Imagine yourself at five years old, having a blast at your favorite park alongside friends and peers. Maybe you’re climbing the jungle gym, soaring high on the swing set, or traversing the perilous monkey bars. Perhaps these amenities were available in your neighborhood, outside your elementary school, or adjacent to the community pool—over the fence and beyond the baseball fields. We all had favorite spots, and they surely hold cherished places in our hearts, even as we busy adults have long since traded in the slide for the highway commute, the sandbox for the cubicle.
Many of you reading this post likely have children, perhaps young ones who require childcare, and want them to have those same carefree experiences that foster physical, mental, and social growth. But maybe childcare slots in your area are hard to find, especially ones offering ample play and exploration spaces. This shortage has not only hampered Johnson County residents and Iowans around the state, but also families in need of high-quality childcare across the nation.
Throughout the United States, one of the biggest barriers to increasing the number of on-site daycare centers is the lack of available physical locations. A medium sized business in your average Midwest community, for instance, rarely risks leasing out unused portions of their property for child care. They fear the burdens of management, maintenance and—most importantly—any proposition that doesn’t necessarily yield profits. How might we solve this dilemma?
Enter: rooftop daycare centers with playgrounds. In 2018 New Horizon Academy opened a three-story location at SW 9th St. in downtown Des Moines. The facility can accommodate 160 children ages infant through pre-school. The academy’s director, Jeannine Laughlin, celebrated the safety of her rooftop playground in an interview with WHO 13:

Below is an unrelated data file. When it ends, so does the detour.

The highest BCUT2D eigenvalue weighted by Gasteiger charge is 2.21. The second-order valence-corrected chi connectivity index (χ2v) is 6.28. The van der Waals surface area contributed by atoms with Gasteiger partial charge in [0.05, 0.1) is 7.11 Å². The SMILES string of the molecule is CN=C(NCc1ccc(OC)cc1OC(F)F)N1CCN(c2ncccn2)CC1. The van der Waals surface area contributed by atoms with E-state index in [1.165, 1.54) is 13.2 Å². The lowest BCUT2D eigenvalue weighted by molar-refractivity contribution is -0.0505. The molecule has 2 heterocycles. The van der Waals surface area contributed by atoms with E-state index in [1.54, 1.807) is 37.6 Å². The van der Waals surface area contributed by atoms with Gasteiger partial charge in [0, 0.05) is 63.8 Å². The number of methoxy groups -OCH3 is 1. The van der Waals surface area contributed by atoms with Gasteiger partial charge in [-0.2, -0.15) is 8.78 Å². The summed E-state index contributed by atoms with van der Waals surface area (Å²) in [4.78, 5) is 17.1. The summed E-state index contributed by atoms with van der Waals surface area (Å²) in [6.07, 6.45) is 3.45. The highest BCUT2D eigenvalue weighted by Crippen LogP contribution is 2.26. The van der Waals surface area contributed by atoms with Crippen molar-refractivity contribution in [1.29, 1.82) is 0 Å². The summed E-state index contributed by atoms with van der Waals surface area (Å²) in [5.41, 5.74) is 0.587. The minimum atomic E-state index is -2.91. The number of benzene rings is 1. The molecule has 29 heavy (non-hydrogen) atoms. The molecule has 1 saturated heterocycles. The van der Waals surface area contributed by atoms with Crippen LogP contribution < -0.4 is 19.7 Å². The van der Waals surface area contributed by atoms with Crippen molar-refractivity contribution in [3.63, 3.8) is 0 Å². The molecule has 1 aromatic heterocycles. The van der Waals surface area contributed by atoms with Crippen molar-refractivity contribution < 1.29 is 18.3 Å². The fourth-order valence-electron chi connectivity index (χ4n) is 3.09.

“There is a six-foot fence up there and they really can’t go anywhere. The fence is high enough they can’t get over it or around it. All of our doors and exits have a buzzing sound or a beeping sound so we do know when those have been opened.”
Moreover, New Horizon Academy has added an ingredient into the popular STEM curriculum prioritized in recent years by the American educational system from preschool into K-12. Known as STEAM, this approach that Laughlin champions incorporates the arts into the conventional fields of science, technology, engineering, and math. During the same interview with WHO 13, Laughlin shared an example of this marriage between the arts and sciences:
“Last week we did a bubble activity where the children mixed the bubble solution, and then blew bubbles with straws. Then they added food coloring to the bubbles, and then they took paper and they made bubble prints with the paper.”
Perhaps Iowa City should consider implementing similarly creative solutions to combat its scarcity of childcare centers. Many parking garages—including Tower Place, Harrison Street, Capitol Street, Dubuque Street, and several throughout the University—exist around Iowa City that could house small rooftop daycare facilities complete with well-lit, open air play areas.
Towns such as ours are often land-locked with little room to grow outward, particularly near places of employment in the urban center. Instead, why not grow UPWARD and utilize preexisting infrastructure? It would be a wonderful opportunity to nurture collaboration between the city, non-profits, developers, and businesses. Plus, a rooftop daycare center would be safe, as visitors would need badge clearance to access the upper level.
A notable model is the YMCA childcare complex atop the Gastown parkade in Vancouver, Canada. Completed in the spring of 2021, this development includes two rooftop centers connected by a footbridge. Iowa City—let’s consider something similar if even on a smaller scale. Please see the photos below for inspiration…
Laurie Nash, Youth & Family Services Manager, Johnson County, IA
featured image source: https://www.leaguecenter.org/blog/2015/7/7/time-to-play-jftn-rooftop-reopens